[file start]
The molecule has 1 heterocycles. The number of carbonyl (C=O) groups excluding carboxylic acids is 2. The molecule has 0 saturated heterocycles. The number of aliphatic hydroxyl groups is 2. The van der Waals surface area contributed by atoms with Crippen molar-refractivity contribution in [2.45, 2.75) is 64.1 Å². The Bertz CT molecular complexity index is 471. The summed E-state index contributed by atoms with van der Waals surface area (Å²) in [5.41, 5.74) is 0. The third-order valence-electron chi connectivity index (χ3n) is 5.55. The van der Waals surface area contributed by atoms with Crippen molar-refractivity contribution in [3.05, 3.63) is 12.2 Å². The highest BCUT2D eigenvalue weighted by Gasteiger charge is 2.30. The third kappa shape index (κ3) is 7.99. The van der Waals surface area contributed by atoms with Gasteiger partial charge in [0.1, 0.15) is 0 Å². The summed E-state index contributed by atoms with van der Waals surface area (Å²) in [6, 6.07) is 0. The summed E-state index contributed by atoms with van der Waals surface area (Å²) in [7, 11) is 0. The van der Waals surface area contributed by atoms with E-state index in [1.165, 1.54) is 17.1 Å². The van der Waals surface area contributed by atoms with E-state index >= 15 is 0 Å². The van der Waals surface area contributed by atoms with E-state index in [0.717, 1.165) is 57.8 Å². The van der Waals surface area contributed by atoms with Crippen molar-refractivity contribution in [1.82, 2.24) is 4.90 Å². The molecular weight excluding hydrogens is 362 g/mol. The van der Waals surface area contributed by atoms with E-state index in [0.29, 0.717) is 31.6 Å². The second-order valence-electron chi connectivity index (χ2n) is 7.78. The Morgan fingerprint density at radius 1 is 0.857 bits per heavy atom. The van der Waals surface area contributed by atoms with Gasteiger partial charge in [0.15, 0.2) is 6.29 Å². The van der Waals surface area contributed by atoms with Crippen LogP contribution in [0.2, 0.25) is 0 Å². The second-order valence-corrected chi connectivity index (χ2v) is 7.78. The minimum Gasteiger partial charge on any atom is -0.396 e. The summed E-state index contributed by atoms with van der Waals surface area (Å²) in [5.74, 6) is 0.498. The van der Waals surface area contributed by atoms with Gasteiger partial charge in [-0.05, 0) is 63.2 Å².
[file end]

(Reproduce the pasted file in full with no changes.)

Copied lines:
The molecule has 1 heterocycles. The number of carbonyl (C=O) groups excluding carboxylic acids is 2. The molecule has 0 saturated heterocycles. The number of aliphatic hydroxyl groups is 2. The van der Waals surface area contributed by atoms with Crippen molar-refractivity contribution in [2.45, 2.75) is 64.1 Å². The Bertz CT molecular complexity index is 471. The summed E-state index contributed by atoms with van der Waals surface area (Å²) in [5.41, 5.74) is 0. The third-order valence-electron chi connectivity index (χ3n) is 5.55. The van der Waals surface area contributed by atoms with Crippen molar-refractivity contribution in [3.05, 3.63) is 12.2 Å². The highest BCUT2D eigenvalue weighted by Gasteiger charge is 2.30. The third kappa shape index (κ3) is 7.99. The van der Waals surface area contributed by atoms with Gasteiger partial charge in [0.1, 0.15) is 0 Å². The summed E-state index contributed by atoms with van der Waals surface area (Å²) in [6, 6.07) is 0. The summed E-state index contributed by atoms with van der Waals surface area (Å²) in [7, 11) is 0. The van der Waals surface area contributed by atoms with E-state index in [1.165, 1.54) is 17.1 Å². The van der Waals surface area contributed by atoms with E-state index >= 15 is 0 Å². The van der Waals surface area contributed by atoms with E-state index in [0.717, 1.165) is 57.8 Å². The van der Waals surface area contributed by atoms with Crippen molar-refractivity contribution in [1.82, 2.24) is 4.90 Å². The molecular weight excluding hydrogens is 362 g/mol. The van der Waals surface area contributed by atoms with E-state index in [0.29, 0.717) is 31.6 Å². The second-order valence-electron chi connectivity index (χ2n) is 7.78. The Morgan fingerprint density at radius 1 is 0.857 bits per heavy atom. The van der Waals surface area contributed by atoms with Gasteiger partial charge in [0.15, 0.2) is 6.29 Å². The van der Waals surface area contributed by atoms with Crippen LogP contribution in [0.2, 0.25) is 0 Å². The second-order valence-corrected chi connectivity index (χ2v) is 7.78. The minimum Gasteiger partial charge on any atom is -0.396 e. The summed E-state index contributed by atoms with van der Waals surface area (Å²) in [5.74, 6) is 0.498. The van der Waals surface area contributed by atoms with Gasteiger partial charge in [-0.05, 0) is 63.2 Å².